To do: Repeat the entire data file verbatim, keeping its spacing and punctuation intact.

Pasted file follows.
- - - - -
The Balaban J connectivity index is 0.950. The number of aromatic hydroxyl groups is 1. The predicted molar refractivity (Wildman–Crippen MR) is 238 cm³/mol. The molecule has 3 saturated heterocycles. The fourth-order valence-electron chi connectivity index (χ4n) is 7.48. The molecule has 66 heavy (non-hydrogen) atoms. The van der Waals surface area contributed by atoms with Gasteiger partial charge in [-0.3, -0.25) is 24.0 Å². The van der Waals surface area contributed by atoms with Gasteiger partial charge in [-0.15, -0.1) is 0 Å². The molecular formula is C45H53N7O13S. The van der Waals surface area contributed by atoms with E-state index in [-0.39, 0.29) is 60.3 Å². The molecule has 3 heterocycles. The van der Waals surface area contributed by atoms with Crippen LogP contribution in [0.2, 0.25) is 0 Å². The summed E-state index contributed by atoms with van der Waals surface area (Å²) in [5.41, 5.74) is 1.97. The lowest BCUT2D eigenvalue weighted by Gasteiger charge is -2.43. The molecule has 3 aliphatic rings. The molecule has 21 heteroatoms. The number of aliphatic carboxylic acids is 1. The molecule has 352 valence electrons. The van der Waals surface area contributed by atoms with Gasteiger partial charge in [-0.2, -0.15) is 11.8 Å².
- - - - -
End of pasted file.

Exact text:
The Balaban J connectivity index is 0.950. The number of aromatic hydroxyl groups is 1. The predicted molar refractivity (Wildman–Crippen MR) is 238 cm³/mol. The molecule has 3 saturated heterocycles. The fourth-order valence-electron chi connectivity index (χ4n) is 7.48. The molecule has 66 heavy (non-hydrogen) atoms. The van der Waals surface area contributed by atoms with Gasteiger partial charge in [-0.3, -0.25) is 24.0 Å². The van der Waals surface area contributed by atoms with Gasteiger partial charge in [-0.15, -0.1) is 0 Å². The molecular formula is C45H53N7O13S. The van der Waals surface area contributed by atoms with E-state index in [-0.39, 0.29) is 60.3 Å². The molecule has 3 heterocycles. The van der Waals surface area contributed by atoms with Crippen LogP contribution in [0.2, 0.25) is 0 Å². The summed E-state index contributed by atoms with van der Waals surface area (Å²) in [5.41, 5.74) is 1.97. The lowest BCUT2D eigenvalue weighted by Gasteiger charge is -2.43. The molecule has 3 aliphatic rings. The molecule has 21 heteroatoms. The number of aliphatic carboxylic acids is 1. The molecule has 352 valence electrons. The van der Waals surface area contributed by atoms with Gasteiger partial charge in [-0.2, -0.15) is 11.8 Å².